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Donnhoff Niederhauser Hermannshohle Spatlese Trocken 2002

Riesling from Nahe, Germany
  • RP96
  • WS91
0% ABV
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Winemaker Notes

Critical Acclaim

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RP 96
Robert Parker's Wine Advocate
This Spatlese is extraordinary, hovering in that zone bordering perfection in which wines touch the soul. Profound aromas of liquid slate and pepper emanate from the glass of the 2002 Riesling Spatlese Niederhauser Hermannshohle. As powerful, muscular, and masculine as the Oberhauser Brucke, it has flavors reminiscent of spices awash in pear syrup. A barely perceptible dip in intensity in the mid-palate is the reason this extraordinarily pure, concentrated, and persistent wine earned one less point than some of its peers. All Hail the King of Spatlese! Donnhoff’s line-up of Spatlesen is second to none. Anticipated maturity: 2009-2030.
WS 91
Wine Spectator
Not flamboyant, but there's a subtle kaleidoscope of flavors here, from red berry to passion fruit and flowers. Though delicate, it has intensity and concentration on an airy, gossamer frame.
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Donnhoff

Donnhoff

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Donnhoff, Nahe, Germany
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The Donnhoff family first came to the Nahe region over 200 years ago, and after establishing a modest farm slowly evolved into a full-fledged wine estate. Helmut Donnhoff has been making the wine since 1971, and now his son Cornelius works alongside in the winery and in their 25 hectares of Erste Lage, or grand cru vineyards. Their holdings represent some of the best in the Nahe and all of Germany. Oberhauser Leistenberg, the oldest vineyard held by the family, has slate soils and produces fruity wines with elegant acidity. The Schlossbockelheimer Felsenberg is a very old site with porphyry soil. Niederhauser Hermannshohle, perhaps the most famous of all the Nahe vineyards, is a slate vineyard with many conglomerates of volcanic rocks, mostly porphyry and melaphyr. The Oberhauser Brucke, the smallest vineyard in the Nahe, is a tiny parcel saddled on the Nahe River that Donnhoff owns in entirety. The Brucke has grey slate covered by loess-clay and the vines ripen even later here than in the Hermannshohle due to large diurnal temperature swings along the river. The Norheimer Dellchen is a steep terraced vineyard in a rocky hollow with porphyry and slate soil. Norheimer Kirscheck sits on a steep south slope of slate soil and produces delicately fruity wines with spice and race. The Kreuznacher Krötenpfuhl vineyard has perfect drainage due its topsoil of pebbles over loam soil; characteristic are wines with a mineralic elegance. Due to the water table that flows beneath the vineyard’s soil the Krötenpfhul has always been farmed organically, even before it was held by Dönnhoff.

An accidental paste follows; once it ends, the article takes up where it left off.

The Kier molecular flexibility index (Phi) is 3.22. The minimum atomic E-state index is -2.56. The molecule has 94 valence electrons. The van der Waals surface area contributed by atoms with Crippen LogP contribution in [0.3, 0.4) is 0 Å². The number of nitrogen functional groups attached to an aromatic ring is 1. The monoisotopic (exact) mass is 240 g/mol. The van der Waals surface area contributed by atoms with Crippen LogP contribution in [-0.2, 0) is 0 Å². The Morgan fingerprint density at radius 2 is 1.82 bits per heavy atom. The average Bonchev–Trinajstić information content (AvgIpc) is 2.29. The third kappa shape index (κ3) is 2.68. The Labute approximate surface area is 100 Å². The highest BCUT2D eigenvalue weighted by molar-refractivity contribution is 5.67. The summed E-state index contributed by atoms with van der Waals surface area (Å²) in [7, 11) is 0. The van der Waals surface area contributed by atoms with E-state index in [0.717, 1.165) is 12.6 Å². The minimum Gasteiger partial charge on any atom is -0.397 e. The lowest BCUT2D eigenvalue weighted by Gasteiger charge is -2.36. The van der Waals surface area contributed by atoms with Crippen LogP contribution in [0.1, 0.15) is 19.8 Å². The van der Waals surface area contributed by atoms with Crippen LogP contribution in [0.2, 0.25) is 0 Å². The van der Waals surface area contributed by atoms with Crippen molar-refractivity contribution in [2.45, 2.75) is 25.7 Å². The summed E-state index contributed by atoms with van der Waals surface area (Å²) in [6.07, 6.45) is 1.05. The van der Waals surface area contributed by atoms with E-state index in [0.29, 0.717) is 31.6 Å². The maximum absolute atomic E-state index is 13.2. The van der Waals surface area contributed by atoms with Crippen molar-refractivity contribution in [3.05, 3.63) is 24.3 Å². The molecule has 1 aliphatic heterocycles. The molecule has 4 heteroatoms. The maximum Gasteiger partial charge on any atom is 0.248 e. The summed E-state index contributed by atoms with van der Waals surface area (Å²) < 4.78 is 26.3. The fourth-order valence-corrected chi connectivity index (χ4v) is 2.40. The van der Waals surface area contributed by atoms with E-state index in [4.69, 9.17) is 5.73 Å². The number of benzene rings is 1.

Although the Nahe is a dry region, Dönnhoff does not water their vineyards as to encourage deep rooted vines. The soil is covered with organic material like straw and compost to preserve water and to avoid evaporation and erosion in heavy rains. The vines are all grown on wire frames, low to the ground to benefit from the warmth of the stoney topsoil, and at a density of approx. 6000 vines per hectare. The Riesling vines are old clones sourced from the sites in Niederhausen and Schlobbockelheim.

Steep and terraced slopes of a sandstone, porphyry, and slate produce some of Germany’s best Rieslings, which are full of pronounced aromas, spice and mineral.

Riesling

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A regal variety of incredible purity and precision, Riesling possesses a remarkable ability to reflect the character of wherever it is grown while still maintaining easily identifiable typicity. This versatile grape can be just as enjoyable dry or sweet, young or old, still or sparkling and can age longer than nearly any other white variety. Riesling is best known in Germany and Alsace, and is also of great importance in Austria. The variety has also been particularly successful in Australia’s Clare and Eden Valleys, New Zealand, Washington, cooler regions of California, and the Finger Lakes region of New York.

In the Glass

Riesling typically produces wine with relatively low alcohol, high acidity, steely minerality and stone fruit, spice, citrus and floral notes. At its ripest, it leans towards juicy peach, nectarine and pineapple, while cooler climes produce Rieslings more redolent of meyer lemon, lime and green apple. With age, Riesling can become truly revelatory, developing unique, complex aromatics, often with a hint of petrol.

Perfect Pairings

Riesling is quite versatile, enjoying the company of sweet-fleshed fish like sole, most Asian food, especially Thai and Vietnamese (bottlings with some residual sugar and low alcohol are the perfect companions for dishes with substantial spice) and freshly shucked oysters. Sweeter styles work well with fruit-based desserts.

Sommelier Secret

It can be difficult to discern the level of sweetness in a Riesling, and German labeling laws do not make things any easier. Look for the world “trocken” to indicate a dry wine, or “halbtrocken” or “feinherb” for off-dry. Some producers will include a helpful sweetness scale on the back label—happily, a growing trend.

BOBTROCKEN_2002 Item# 134238